While you're taking precautions against West Nile virus and other mosquito-borne diseases for yourself, take them for your horses and pets as well.

“Animals are susceptible and, in some cases, can be severely affected by the West Nile virus,” said Jim Olson, entomologist with the Texas Agricultural Experiment Station.

If horses have not been vaccinated, owners should do this immediately. Since the vaccination is not always effective, protect horses from bites by covering them with blankets in the early-morning and evening hours; placing them in mosquito-proofed buildings, or treating with approved repellents. Repellents are available at local feed stores and other outlets, he said.

“The reason people need to be even more cautious of West Nile virus and other such viruses from now on is because these bird-reservoired, mosquito-borne viruses tend to build up during the early to mid-part of the summer,” Olson said.

“The chances that your animal can come into contact with an infected mosquito are currently quite high from late summer until the first cold weather of fall,” he added.

The symptoms of West Nile are listlessness and high fever, followed by a drop-off in eating. Dogs become unstable while walking, then become comatose, Olson said.

West Nile virus, or encephalitis, is an infection of the brain, Olson said. The most serious manifestation of West Nile virus is fatal encephalitis in humans and horses, as well as certain domestic and wild birds and animals.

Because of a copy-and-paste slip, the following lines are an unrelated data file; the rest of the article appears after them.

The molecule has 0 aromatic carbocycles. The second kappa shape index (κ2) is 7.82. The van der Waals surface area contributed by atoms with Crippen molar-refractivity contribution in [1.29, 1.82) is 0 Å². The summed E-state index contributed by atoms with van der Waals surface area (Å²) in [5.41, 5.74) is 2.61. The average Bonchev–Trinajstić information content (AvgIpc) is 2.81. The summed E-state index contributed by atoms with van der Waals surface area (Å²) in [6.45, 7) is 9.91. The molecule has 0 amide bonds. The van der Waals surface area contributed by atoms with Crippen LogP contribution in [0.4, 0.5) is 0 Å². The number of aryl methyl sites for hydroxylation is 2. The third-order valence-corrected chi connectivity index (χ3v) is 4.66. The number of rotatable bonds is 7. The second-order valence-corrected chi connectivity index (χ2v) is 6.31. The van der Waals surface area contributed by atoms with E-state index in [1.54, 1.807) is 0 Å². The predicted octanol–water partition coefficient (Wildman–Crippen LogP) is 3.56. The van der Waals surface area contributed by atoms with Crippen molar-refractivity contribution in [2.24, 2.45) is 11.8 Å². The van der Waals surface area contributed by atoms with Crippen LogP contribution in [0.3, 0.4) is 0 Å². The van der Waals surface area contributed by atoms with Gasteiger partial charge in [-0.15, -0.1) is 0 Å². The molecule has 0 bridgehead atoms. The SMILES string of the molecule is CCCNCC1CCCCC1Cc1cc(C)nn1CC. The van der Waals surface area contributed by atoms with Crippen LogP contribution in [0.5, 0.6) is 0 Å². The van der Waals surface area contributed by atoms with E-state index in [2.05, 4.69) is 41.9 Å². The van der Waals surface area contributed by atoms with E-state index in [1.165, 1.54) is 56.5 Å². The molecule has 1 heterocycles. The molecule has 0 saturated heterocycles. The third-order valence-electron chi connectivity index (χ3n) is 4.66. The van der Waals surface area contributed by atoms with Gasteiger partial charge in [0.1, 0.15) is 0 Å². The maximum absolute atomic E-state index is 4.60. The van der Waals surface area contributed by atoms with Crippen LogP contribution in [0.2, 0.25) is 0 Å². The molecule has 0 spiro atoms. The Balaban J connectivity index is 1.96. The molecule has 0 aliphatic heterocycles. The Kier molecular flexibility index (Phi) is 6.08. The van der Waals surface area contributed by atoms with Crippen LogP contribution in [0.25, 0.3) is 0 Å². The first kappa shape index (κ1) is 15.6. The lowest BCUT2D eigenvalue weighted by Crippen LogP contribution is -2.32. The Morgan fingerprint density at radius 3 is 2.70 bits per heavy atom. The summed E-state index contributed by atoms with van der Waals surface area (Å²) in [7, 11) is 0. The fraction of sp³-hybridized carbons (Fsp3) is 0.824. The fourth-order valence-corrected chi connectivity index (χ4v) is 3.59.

The West Nile virus was first isolated in the 1930s in the blood of a woman in the West Nile Province of Uganda. Officials do not know how the virus migrated from Central Africa to the United States, where it first caused problems in the New York area in the summer of 1999. A total of 753 human cases and 17 deaths have been reported since it entered the U.S.

Humans and horses are usually infected by the bite of a mosquito that has fed on an infected bird.

According to the Centers for Disease Control, West Nile virus is primarily transmitted by infectious mosquitoes, but there are other ways this can occasionally happen, such as transfusions with contaminated blood, organ transplants and through mother's milk, and bird-to-bird transmissions have been proven in lab settings. There is no documented evidence of person-to-person transmission of West Nile virus by contact.

Further information is available from http://www.cdc.gov/ncidod/dvbid/westnile/